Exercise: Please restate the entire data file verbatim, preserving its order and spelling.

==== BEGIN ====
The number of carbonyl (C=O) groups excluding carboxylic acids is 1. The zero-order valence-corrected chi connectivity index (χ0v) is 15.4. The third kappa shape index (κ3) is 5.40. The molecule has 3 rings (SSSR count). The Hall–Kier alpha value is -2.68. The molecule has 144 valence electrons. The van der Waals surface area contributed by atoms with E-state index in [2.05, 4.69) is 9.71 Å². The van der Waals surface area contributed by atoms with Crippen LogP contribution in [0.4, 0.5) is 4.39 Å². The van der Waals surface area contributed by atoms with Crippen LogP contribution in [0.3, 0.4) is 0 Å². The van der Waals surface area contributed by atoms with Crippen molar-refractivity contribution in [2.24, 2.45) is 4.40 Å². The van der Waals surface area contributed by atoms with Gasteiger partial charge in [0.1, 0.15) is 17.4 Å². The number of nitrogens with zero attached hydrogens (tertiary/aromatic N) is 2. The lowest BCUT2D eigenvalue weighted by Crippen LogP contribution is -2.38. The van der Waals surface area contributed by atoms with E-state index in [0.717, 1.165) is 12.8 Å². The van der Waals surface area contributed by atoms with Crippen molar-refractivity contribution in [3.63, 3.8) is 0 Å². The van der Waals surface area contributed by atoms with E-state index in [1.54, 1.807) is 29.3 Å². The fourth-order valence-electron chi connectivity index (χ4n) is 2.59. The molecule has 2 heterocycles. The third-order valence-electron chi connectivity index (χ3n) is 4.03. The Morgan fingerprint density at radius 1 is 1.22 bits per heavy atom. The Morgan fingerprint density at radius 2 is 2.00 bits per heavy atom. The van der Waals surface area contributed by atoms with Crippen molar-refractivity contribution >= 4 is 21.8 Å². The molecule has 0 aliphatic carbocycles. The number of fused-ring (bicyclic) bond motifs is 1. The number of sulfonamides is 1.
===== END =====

The number of carbonyl (C=O) groups excluding carboxylic acids is 1. The zero-order valence-corrected chi connectivity index (χ0v) is 15.4. The third kappa shape index (κ3) is 5.40. The molecule has 3 rings (SSSR count). The Hall–Kier alpha value is -2.68. The molecule has 144 valence electrons. The van der Waals surface area contributed by atoms with E-state index in [2.05, 4.69) is 9.71 Å². The van der Waals surface area contributed by atoms with Crippen LogP contribution in [0.4, 0.5) is 4.39 Å². The van der Waals surface area contributed by atoms with Crippen LogP contribution in [0.3, 0.4) is 0 Å². The van der Waals surface area contributed by atoms with Crippen molar-refractivity contribution in [2.24, 2.45) is 4.40 Å². The van der Waals surface area contributed by atoms with Gasteiger partial charge in [0.1, 0.15) is 17.4 Å². The number of nitrogens with zero attached hydrogens (tertiary/aromatic N) is 2. The lowest BCUT2D eigenvalue weighted by Crippen LogP contribution is -2.38. The van der Waals surface area contributed by atoms with E-state index in [0.717, 1.165) is 12.8 Å². The van der Waals surface area contributed by atoms with Crippen molar-refractivity contribution in [3.63, 3.8) is 0 Å². The van der Waals surface area contributed by atoms with E-state index in [1.54, 1.807) is 29.3 Å². The fourth-order valence-electron chi connectivity index (χ4n) is 2.59. The molecule has 2 heterocycles. The third-order valence-electron chi connectivity index (χ3n) is 4.03. The Morgan fingerprint density at radius 1 is 1.22 bits per heavy atom. The Morgan fingerprint density at radius 2 is 2.00 bits per heavy atom. The van der Waals surface area contributed by atoms with Crippen molar-refractivity contribution >= 4 is 21.8 Å². The molecule has 0 aliphatic carbocycles. The number of fused-ring (bicyclic) bond motifs is 1. The number of sulfonamides is 1.